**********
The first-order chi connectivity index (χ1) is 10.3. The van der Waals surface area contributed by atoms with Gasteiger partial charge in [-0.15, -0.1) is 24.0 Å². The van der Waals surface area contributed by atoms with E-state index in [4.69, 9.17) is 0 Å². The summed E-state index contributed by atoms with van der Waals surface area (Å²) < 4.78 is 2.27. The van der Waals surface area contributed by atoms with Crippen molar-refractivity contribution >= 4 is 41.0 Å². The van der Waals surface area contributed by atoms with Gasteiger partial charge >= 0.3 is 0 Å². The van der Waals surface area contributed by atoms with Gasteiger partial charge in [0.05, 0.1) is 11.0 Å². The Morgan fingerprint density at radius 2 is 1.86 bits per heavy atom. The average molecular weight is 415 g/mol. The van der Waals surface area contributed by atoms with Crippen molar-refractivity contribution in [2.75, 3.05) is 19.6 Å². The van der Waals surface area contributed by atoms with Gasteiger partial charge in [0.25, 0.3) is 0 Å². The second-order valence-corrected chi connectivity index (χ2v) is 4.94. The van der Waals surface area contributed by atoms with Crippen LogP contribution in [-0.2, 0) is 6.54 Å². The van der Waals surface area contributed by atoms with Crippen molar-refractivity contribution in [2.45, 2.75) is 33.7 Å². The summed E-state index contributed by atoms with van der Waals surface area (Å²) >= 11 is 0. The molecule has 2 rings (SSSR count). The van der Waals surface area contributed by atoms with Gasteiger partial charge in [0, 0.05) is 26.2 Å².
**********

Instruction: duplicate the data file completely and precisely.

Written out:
The first-order chi connectivity index (χ1) is 10.3. The van der Waals surface area contributed by atoms with Gasteiger partial charge in [-0.15, -0.1) is 24.0 Å². The van der Waals surface area contributed by atoms with E-state index in [4.69, 9.17) is 0 Å². The summed E-state index contributed by atoms with van der Waals surface area (Å²) < 4.78 is 2.27. The van der Waals surface area contributed by atoms with Crippen molar-refractivity contribution >= 4 is 41.0 Å². The van der Waals surface area contributed by atoms with Gasteiger partial charge >= 0.3 is 0 Å². The van der Waals surface area contributed by atoms with Gasteiger partial charge in [0.05, 0.1) is 11.0 Å². The Morgan fingerprint density at radius 2 is 1.86 bits per heavy atom. The average molecular weight is 415 g/mol. The van der Waals surface area contributed by atoms with Crippen molar-refractivity contribution in [2.75, 3.05) is 19.6 Å². The van der Waals surface area contributed by atoms with Gasteiger partial charge in [0.25, 0.3) is 0 Å². The second-order valence-corrected chi connectivity index (χ2v) is 4.94. The van der Waals surface area contributed by atoms with Crippen LogP contribution in [-0.2, 0) is 6.54 Å². The van der Waals surface area contributed by atoms with Crippen molar-refractivity contribution in [2.45, 2.75) is 33.7 Å². The summed E-state index contributed by atoms with van der Waals surface area (Å²) >= 11 is 0. The molecule has 2 rings (SSSR count). The van der Waals surface area contributed by atoms with Gasteiger partial charge in [0, 0.05) is 26.2 Å².